October 22, 2009

An Italian Feast with Friends

Last Wednesday night my friend Sarah and I, with plenty of help from our friend Caitlin, had a dinner party that has been four months in the making. It all started in June with an email from Sarah suggesting we cook together sometime, followed by a few months of indecision when it came to setting a date, then being broke and needing to postpone until a new round of student loans came out, and finally cold feet. Most people get cold feet about getting married. I apparently get cold feet about dinner parties. I'm not really sure why. I never thought twice about cooking dinner for my friends in college, and I once went so far as to have a couple of my professors over for brunch. Since college my time in the kitchen has increased considerably, but the number of people I'm regularly cooking for has decreased. I'm usually only cooking for Matt and myself, and cooking for your boyfriend who is content eating Kraft singles and Tuna Helper is a little less intimidating than cooking for a dozen of your friends who read your blog and think that you know what you're doing in the kitchen. I knew I had to break out of my one man audience shell eventually, and that time finally came.

Sarah and I committed to a date for the dinner party a couple weeks ago, although it was a commitment made late at night at a crowded, poorly lit karaoke bar. Or was that a different night? I'm not really sure, but fortunately Sarah had the good sense to follow up with an email the following day, and so a date was set.

The original idea back in June was to use some recipes from an Ina Garten cookbook Sarah had checked out from the library, but in our last minute planning the menu shifted to an Italian theme. I think it had to do with the fact that I got a new pasta making attachment for my KitchenAid when I was in Seattle last week, and I could not wait another day to try it out. Our friend Caitlin heard we were making fresh pasta and understandably wanted to get in on the action, so the three of us donned aprons, sipped on some wine, and cooked up an Italian feast for some of our fellow FLA* members.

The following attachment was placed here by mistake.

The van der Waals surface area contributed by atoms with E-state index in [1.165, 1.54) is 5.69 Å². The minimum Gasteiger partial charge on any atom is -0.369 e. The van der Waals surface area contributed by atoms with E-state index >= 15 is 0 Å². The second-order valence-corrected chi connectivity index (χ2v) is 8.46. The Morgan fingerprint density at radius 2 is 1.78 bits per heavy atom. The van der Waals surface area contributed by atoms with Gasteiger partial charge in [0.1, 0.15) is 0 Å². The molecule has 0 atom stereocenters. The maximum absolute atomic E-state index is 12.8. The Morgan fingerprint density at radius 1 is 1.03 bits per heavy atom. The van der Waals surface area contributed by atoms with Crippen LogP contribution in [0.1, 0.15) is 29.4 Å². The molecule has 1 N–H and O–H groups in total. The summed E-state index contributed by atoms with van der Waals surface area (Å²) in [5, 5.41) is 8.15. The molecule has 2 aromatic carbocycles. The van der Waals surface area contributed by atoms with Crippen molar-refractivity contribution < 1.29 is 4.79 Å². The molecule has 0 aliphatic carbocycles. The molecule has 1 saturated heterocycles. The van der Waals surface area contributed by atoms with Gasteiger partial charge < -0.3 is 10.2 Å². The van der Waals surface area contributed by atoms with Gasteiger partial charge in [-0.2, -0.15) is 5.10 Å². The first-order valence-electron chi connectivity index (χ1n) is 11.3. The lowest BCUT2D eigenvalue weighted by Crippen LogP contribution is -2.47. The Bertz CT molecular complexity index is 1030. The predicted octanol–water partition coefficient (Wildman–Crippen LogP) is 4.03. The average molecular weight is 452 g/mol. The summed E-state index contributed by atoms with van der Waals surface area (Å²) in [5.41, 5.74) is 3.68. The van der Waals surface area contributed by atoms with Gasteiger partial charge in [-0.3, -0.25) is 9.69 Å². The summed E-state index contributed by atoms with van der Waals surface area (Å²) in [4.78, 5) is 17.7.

*Future Lawyers of America

Il Menu:

Salami, cheese, olives, bread
Spinach + ricotta gnocchi
Fresh pasta
Cheese + rosemary pizza
Chocolate + sea salt truffles

I'll start out with a picture of the cooks: me, Caitlin, Sarah. Geez, I am short.

Have you ever wondered what 2.5 pounds of spinach looks like? Wonder no more, my friends.

After my one class of the day was cancelled I decided I would start getting some things ready ahead of time so it would be less hectic once people came over. Sarah was in charge of the bolognese and I knew she and Caitlin wanted to be around for the pasta making, so the obvious choice was the spinach and ricotta gnocchi. The recipe came from Silver Spoon, and it was one of the first recipes I bookmarked to make when I got the cookbook a couple years ago. It took me two years to make the recipe, and it will probably take another year or two before I work up the nerve to make it again. Keep reading.

Here's about half of the 2.5 pounds of spinach after being cooked and squeezed as much as I could possibly squeeze to get all the liquid out. As much as I could possibly squeeze was apparently not enough, though.

The bowl full of chopped spinach, ricotta, egg yolks, parmesan, salt and pepper made me very hopeful. It made me think of delicious spinach balls, which remind me of Thanksgiving, which is my favorite holiday, which makes me very happy and hungry. Unfortunately, hope alone does not result in spinach and ricotta gnocchi.